South Stream Pipeline to Transit Russian Natgas to Hungary

November 19, 2013 08:52 AM

Officials from the Russian and Hungarian governments met in Budapest today along with executives from Gazprom to discuss the construction and logistics of the planned South Stream pipeline. The South Stream Pipeline would transit natural gas from Russia's Gazprom to parts of southern Europe covering 2385 km and servicing partnerships with 8 countries.

Opening the conference was Hungarian Minister of National Development, Zsuzsa Nemeth, who reiterated Hungary's need for energy diversification and emphasized that South Stream would create a strategic partnership with neighboring countries. "South Stream is a unique initiative with strong political backing from all sides. It provides an excellent tool for diversification amongst these countries and contributes to energy security in the whole region."

Hungary counts on imports for 60% of natural gas demand annually and the pipeline would secure supplies to the region and lend a market for Russian natgas. But supplies from Gazprom have been at the good pleasure of Moscow and any nation that falls outside those bounds can quickly find the natural gas hose kinked.

The Secretary of State for Energy Affairs, Pal Kovacs insisted, "We need a strategy which will focus on promoting energy efficiency and improvement of energy infrastructure as well as security of supply. We need to ensure access to natural gas and that is something that South Stream will guarantee by 2015."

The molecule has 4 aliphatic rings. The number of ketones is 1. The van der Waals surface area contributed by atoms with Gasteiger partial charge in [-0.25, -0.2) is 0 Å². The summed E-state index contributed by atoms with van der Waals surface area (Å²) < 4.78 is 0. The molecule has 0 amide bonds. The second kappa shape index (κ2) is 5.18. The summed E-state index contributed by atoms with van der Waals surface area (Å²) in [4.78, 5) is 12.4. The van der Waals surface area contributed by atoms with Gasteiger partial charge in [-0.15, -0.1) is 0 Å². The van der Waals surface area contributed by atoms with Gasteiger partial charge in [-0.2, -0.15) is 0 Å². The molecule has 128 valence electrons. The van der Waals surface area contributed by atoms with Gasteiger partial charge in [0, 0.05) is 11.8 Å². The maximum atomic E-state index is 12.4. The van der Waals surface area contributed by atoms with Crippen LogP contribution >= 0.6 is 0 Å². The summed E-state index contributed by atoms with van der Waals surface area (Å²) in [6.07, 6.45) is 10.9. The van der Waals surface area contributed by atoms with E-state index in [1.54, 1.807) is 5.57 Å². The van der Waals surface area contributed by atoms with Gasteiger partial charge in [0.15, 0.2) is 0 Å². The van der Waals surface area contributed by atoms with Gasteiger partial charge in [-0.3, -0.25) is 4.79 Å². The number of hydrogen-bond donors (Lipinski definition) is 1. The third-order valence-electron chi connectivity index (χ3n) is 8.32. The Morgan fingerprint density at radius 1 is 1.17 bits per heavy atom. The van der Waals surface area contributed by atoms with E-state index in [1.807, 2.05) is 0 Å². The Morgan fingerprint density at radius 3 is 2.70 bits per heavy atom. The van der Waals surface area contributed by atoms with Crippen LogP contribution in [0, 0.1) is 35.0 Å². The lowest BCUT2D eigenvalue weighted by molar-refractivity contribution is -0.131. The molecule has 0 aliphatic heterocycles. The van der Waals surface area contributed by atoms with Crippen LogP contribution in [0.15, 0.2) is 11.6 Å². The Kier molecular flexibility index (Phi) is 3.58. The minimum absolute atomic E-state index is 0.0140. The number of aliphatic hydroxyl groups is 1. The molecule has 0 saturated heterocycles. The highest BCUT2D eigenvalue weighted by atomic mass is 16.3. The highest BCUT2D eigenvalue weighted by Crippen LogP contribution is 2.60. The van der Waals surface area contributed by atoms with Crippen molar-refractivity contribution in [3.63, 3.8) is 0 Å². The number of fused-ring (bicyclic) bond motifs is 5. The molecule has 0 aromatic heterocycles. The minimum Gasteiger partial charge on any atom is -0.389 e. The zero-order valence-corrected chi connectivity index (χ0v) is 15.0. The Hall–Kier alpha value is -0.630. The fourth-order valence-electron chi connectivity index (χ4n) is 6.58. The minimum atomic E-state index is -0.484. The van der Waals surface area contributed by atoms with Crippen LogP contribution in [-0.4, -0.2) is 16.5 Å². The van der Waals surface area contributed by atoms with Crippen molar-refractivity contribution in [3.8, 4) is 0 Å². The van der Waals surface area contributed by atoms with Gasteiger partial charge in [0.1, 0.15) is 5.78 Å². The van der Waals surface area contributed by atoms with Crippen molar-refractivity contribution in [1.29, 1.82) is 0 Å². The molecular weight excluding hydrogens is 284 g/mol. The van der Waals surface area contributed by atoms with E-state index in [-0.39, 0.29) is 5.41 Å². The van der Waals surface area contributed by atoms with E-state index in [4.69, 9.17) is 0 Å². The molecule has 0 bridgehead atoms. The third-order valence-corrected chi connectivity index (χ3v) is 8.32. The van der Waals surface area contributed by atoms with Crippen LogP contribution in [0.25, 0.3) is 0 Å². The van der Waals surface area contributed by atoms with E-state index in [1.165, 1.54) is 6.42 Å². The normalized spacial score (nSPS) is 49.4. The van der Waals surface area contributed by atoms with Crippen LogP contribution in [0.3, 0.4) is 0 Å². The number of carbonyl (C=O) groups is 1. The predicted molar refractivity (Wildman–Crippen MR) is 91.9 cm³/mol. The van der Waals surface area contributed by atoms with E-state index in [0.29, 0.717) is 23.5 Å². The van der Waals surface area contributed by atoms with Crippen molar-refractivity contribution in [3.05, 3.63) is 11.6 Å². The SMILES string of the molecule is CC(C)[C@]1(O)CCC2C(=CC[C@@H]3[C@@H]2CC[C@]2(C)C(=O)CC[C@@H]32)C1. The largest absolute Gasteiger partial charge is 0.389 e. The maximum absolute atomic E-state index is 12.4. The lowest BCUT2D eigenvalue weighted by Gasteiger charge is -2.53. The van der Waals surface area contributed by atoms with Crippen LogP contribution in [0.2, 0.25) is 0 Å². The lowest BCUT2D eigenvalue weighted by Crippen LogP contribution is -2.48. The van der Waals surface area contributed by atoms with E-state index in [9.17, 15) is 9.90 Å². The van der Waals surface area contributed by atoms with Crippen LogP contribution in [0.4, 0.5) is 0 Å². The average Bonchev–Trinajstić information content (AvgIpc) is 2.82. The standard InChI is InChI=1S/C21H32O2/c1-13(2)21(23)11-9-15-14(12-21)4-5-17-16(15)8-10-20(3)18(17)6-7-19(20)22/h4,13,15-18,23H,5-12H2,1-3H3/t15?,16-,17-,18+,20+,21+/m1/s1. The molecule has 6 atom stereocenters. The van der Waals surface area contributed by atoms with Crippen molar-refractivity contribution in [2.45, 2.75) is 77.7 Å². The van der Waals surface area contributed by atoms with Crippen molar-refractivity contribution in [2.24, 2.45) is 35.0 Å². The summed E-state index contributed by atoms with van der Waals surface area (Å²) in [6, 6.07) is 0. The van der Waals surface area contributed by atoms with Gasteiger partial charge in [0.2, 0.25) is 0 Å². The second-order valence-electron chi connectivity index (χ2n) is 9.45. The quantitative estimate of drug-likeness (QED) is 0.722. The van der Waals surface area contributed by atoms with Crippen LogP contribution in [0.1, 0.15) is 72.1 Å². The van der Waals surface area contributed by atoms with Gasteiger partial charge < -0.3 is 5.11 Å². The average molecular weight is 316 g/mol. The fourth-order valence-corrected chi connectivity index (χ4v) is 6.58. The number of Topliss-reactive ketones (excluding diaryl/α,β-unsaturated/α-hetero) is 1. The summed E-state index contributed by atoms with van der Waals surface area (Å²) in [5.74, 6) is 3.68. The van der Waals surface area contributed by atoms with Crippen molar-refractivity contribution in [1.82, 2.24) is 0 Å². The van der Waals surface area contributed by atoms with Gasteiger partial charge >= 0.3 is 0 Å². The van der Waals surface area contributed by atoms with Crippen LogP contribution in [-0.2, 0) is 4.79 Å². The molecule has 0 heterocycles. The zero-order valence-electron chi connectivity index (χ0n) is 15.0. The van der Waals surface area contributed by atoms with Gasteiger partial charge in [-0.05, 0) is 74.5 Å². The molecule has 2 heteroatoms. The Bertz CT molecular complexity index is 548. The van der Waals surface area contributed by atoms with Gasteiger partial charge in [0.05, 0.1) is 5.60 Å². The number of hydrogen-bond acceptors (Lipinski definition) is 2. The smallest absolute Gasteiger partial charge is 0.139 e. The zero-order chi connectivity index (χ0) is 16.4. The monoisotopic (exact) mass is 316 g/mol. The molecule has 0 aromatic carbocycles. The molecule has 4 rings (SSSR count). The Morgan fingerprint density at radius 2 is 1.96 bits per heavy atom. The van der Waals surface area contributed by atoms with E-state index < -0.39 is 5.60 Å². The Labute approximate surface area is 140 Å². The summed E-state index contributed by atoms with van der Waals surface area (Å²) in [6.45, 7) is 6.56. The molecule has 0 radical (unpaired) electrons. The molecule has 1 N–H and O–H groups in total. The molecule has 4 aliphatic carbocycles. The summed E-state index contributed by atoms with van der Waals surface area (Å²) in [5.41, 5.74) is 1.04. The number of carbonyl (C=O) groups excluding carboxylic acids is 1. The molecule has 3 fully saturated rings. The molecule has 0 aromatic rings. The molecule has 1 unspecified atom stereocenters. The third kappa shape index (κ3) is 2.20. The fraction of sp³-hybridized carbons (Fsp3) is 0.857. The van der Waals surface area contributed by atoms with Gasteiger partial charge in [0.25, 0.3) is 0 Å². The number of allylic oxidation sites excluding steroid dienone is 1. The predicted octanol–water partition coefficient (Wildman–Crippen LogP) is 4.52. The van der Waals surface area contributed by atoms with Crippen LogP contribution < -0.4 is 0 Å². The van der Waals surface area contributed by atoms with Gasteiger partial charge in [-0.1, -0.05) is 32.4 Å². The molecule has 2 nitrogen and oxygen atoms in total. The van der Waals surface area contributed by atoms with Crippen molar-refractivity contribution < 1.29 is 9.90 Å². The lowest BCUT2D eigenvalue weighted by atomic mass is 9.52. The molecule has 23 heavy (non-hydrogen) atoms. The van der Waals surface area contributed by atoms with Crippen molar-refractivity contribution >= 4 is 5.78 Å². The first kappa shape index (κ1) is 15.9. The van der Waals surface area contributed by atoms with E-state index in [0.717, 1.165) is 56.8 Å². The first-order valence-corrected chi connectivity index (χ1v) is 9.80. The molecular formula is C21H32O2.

Russia is the most important commercial energy partner for Europe with Gazprom supplying over a quarter of the European market. Analysts predict that the gas demand will increase from 312 billion cubic meters to 537 billion cubic meters over the next fifteen years.

"Russia is the third largest partner for the E.U.," said Russia's Deputy Minister of Energy, Anatoly Yanovsky. "We need to consider the past problems and differences between the E.U. and Russia on energy policy, but in Russia, energy assets have been privatized and the oil and gas industry has transformed -- energy infrastructure is booming. Russia's strategy till 2050 will be a mechanism based on a continuous monitoring process and we need to be forward-looking and make recommendations for a series of steps to enhance Russia-E.U. energy cooperation over the coming decades."

Construction on the pipeline is expected to begin in 2015 and hopes to combat falling natgas extraction rates in the E.U. and surrounding countries.

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